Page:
AI, it's everywhere. Whether it's Alexa playing the song we asked for, Google Assistant guiding us through a recipe we'd like to try, or Siri giving us directions when we're lost, it looks almost impossible to live without AI systems. And whilst many foresee a future where machines will take over our lives and turn us completely dependent on them, others believe some sectors may never be affected by this change. Is it really so, though?
The creative industries have always heavily relied on humans' improvisation and problem-solving attitude. This latter comes from our natural ability to resolve difficult situations in original, unconventional ways.
However, it seems this status quo has been recently challenged, particularly regarding image generation. As designers, we all know too well how tricky this process can be at times. It's all about finding the right picture, blurring the background, retouching one element, cropping another out, and so on until we get the perfect outcome. It's not just a matter of technical abilities, which are surely essential, but also something related to one's intelligence, judgement, and thought process. Something we've always believed only the human brain could deal with. Until AI systems like DALL-E, Artbreeder, and Midjourney made their appearance.
These programs are capable of generating images based on text descriptions coming from a dataset of text-image pairs, which means that if you're trying to create an "Avocat", all you need to do is type “a cat in the shape of an avocado", and that's it. The AI will give you a picture of an "Avocat".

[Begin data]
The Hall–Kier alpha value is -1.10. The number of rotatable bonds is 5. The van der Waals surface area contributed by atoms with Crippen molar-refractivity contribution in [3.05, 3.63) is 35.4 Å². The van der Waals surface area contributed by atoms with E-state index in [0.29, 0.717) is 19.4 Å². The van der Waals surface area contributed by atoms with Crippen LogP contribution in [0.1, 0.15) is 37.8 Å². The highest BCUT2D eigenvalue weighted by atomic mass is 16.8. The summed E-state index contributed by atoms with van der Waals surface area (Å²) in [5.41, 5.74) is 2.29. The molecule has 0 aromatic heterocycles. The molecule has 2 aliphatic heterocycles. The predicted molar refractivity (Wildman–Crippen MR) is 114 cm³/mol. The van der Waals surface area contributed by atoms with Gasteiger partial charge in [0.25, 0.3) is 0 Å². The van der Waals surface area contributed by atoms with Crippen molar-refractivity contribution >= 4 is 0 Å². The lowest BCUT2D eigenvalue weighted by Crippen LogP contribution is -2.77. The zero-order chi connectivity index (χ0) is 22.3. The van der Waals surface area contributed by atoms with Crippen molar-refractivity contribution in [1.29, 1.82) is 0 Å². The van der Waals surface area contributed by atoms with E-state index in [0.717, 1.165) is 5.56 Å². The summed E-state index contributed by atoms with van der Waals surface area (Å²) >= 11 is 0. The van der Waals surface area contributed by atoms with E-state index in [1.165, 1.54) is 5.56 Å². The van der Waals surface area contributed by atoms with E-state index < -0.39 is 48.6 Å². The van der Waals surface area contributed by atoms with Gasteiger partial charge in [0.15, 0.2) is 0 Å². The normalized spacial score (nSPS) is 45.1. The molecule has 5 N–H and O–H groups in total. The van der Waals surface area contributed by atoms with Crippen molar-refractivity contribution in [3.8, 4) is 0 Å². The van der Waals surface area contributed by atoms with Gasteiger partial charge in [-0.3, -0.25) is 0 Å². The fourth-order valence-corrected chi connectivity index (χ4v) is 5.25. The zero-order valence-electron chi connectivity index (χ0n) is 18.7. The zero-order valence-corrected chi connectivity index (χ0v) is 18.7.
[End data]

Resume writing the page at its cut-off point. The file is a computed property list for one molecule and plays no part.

As you may imagine, the results are varied and can use all sorts of word combinations as long as they're in the dataset. From mixing unrelated concepts to transforming existing images, these pioneering AI systems seem to be the ultimate tool to make creatives' lives easy... or are they?
Professionals seem to have mixed feelings about this. As DALL-E, Midjourney and other AI systems can be used in traditional graphic design, architecture, and product design, some look at them as a source of inspiration to fuel creativity and broaden perspectives. However, others feel challenged and consider them the nth attempt to replace humans with machines. They think that, unless the AI will start truly thinking for itself, it will never be able to surpass human creativity as creativity itself relies on new, innovative thoughts, something that AI still needs to learn.
At 999, we believe the truth is always in the middle. The benefits delivered by the evolution of technology exclusively depend on the use we make of it. And while we find ourselves pondering if AI is good or bad, someone out there is definitely making good use of their "Avocat".